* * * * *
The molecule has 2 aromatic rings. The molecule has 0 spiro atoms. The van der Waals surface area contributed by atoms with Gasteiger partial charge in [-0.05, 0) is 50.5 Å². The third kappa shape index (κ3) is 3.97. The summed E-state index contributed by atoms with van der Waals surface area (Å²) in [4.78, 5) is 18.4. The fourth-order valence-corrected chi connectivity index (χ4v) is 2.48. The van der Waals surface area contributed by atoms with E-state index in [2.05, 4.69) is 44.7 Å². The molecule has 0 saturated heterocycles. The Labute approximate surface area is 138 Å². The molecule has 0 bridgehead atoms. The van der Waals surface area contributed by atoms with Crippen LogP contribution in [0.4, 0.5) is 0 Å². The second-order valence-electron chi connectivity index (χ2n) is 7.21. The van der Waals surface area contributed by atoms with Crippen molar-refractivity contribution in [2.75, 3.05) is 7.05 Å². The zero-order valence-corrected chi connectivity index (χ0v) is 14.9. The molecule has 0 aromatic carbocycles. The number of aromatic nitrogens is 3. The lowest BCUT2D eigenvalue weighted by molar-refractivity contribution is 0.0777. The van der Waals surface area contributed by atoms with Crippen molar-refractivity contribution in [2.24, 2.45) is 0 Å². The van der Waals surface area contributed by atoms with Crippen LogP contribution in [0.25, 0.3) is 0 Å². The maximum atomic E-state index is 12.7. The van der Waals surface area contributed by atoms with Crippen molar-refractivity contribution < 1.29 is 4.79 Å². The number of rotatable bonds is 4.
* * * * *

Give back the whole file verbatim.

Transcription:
The molecule has 2 aromatic rings. The molecule has 0 spiro atoms. The van der Waals surface area contributed by atoms with Gasteiger partial charge in [-0.05, 0) is 50.5 Å². The third kappa shape index (κ3) is 3.97. The summed E-state index contributed by atoms with van der Waals surface area (Å²) in [4.78, 5) is 18.4. The fourth-order valence-corrected chi connectivity index (χ4v) is 2.48. The van der Waals surface area contributed by atoms with E-state index in [2.05, 4.69) is 44.7 Å². The molecule has 0 saturated heterocycles. The Labute approximate surface area is 138 Å². The molecule has 0 bridgehead atoms. The van der Waals surface area contributed by atoms with Crippen LogP contribution in [0.4, 0.5) is 0 Å². The second-order valence-electron chi connectivity index (χ2n) is 7.21. The van der Waals surface area contributed by atoms with Crippen molar-refractivity contribution in [2.75, 3.05) is 7.05 Å². The zero-order valence-corrected chi connectivity index (χ0v) is 14.9. The molecule has 0 aromatic carbocycles. The number of aromatic nitrogens is 3. The lowest BCUT2D eigenvalue weighted by molar-refractivity contribution is 0.0777. The van der Waals surface area contributed by atoms with Crippen molar-refractivity contribution in [2.24, 2.45) is 0 Å². The van der Waals surface area contributed by atoms with Crippen LogP contribution in [0.25, 0.3) is 0 Å². The maximum atomic E-state index is 12.7. The van der Waals surface area contributed by atoms with Crippen molar-refractivity contribution < 1.29 is 4.79 Å². The number of rotatable bonds is 4.